Medicaid managed care has grown exponentially over the last 25 years, from covering 2.7 million, or about 10 percent of all Medicaid beneficiaries, in 1991 to 75 percent of what is likely to surpass 70 million beneficiaries by 2016, according to estimates prepared by Avalere Health.1 The updated proposed Medicaid managed care federal regulation published by the Centers for Medicare and Medicaid Services on June 1 is a formal recognition of managed care’s central role in national Medicaid policy and in the lives of beneficiaries, including families with children, people with disabilities or serious health conditions, and Medicare beneficiaries who also receive Medicaid (known as dual enrollees). Indeed, the proposal represents a regulatory milestone in the life of Medicaid, an acknowledgement of the program’s evolution over the past 25 years, and an exemplar of the reforms and tradeoffs that will determine Medicaid’s transformation from a welfare program into a pillar of national health reform and a major player in the health plan market.
Background on the Transition to Large-Scale Medicaid Managed Care
The origins of Medicaid managed care date back to the program’s early days. But this decisive shift in how health care is organized and delivered under Medicaid was brought about by the Balanced Budget Act of 1997. On the heels of a major private market movement toward managed care, this law allowed states to tie Medicaid coverage for low-income populations to managed care enrollment.2 In recent years, state and federal governments increasingly have used special waiver authority to develop managed care models for beneficiaries with disabilities and dual enrollees. The Balanced Budget Act also deregulated Medicaid managed care products by eliminating a ban on Medicaid-only managed care products in exchange for eliminating the so-called 75/25 rule. This rule, added to Medicaid in 1976 in the wake of extensive investigation into fraud by Medicaid-only HMOs, required that comprehensive risk contractors participating in Medicaid draw at least 25 percent of their membership from the private market.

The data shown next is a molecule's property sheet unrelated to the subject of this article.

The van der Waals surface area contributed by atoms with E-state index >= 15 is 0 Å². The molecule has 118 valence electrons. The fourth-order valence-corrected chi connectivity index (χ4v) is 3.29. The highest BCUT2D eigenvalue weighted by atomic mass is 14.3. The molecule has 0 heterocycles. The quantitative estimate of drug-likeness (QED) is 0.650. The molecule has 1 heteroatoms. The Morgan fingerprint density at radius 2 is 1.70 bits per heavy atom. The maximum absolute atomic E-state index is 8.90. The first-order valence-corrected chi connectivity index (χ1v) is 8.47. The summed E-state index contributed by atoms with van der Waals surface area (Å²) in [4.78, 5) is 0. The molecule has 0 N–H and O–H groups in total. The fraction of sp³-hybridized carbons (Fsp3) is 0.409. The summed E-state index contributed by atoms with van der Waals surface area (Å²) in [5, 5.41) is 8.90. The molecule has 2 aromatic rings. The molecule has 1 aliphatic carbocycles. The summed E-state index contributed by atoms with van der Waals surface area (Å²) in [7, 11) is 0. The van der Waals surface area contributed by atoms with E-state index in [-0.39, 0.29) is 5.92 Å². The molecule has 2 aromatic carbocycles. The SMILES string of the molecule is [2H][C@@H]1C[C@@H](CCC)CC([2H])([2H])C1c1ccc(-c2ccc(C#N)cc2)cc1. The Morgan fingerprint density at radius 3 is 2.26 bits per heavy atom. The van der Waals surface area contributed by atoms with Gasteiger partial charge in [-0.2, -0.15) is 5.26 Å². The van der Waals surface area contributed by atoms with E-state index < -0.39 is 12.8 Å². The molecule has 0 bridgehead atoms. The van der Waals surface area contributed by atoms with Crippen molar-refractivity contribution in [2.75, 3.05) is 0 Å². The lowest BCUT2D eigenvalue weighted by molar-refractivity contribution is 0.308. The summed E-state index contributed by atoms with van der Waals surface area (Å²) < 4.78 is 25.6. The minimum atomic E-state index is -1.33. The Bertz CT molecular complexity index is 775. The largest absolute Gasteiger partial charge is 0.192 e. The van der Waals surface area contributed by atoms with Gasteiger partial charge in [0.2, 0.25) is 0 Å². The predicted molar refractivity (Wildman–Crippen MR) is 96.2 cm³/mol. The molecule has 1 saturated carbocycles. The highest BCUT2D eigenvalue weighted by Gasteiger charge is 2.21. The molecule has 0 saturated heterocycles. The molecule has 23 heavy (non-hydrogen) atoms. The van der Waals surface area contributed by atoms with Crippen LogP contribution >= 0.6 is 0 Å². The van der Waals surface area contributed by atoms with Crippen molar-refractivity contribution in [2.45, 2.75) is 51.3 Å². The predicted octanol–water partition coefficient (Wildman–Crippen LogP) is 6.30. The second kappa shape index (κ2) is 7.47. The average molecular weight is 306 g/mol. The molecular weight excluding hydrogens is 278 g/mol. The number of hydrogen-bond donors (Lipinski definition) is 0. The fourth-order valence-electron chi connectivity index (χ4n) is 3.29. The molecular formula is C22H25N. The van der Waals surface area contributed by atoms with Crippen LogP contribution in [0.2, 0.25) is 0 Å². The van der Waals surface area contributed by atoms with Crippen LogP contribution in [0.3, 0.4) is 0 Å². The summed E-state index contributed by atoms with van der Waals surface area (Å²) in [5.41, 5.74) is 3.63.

In return for eliminating this requirement and allowing states to once again contract with Medicaid-only plans, Congress included two crucial reforms. First, lawmakers strengthened a range of beneficiary protections under the law related to coverage, access, and quality. Second, lawmakers required that Medicaid payments to plans be “actuarially sound.” This meant that states would be required to pay their health plans an amount for services included in their contracts that is based on what a plan reasonably would have to spend in order to furnish covered benefits to the specified member group. Thus, for example, monthly premium payments for beneficiaries entitled to coverage based on low family income typically would be much lower than those made for plan members whose Medicaid eligibility was tied to disability. Similarly, monthly premiums for older beneficiaries presumably would be higher than those for young adults.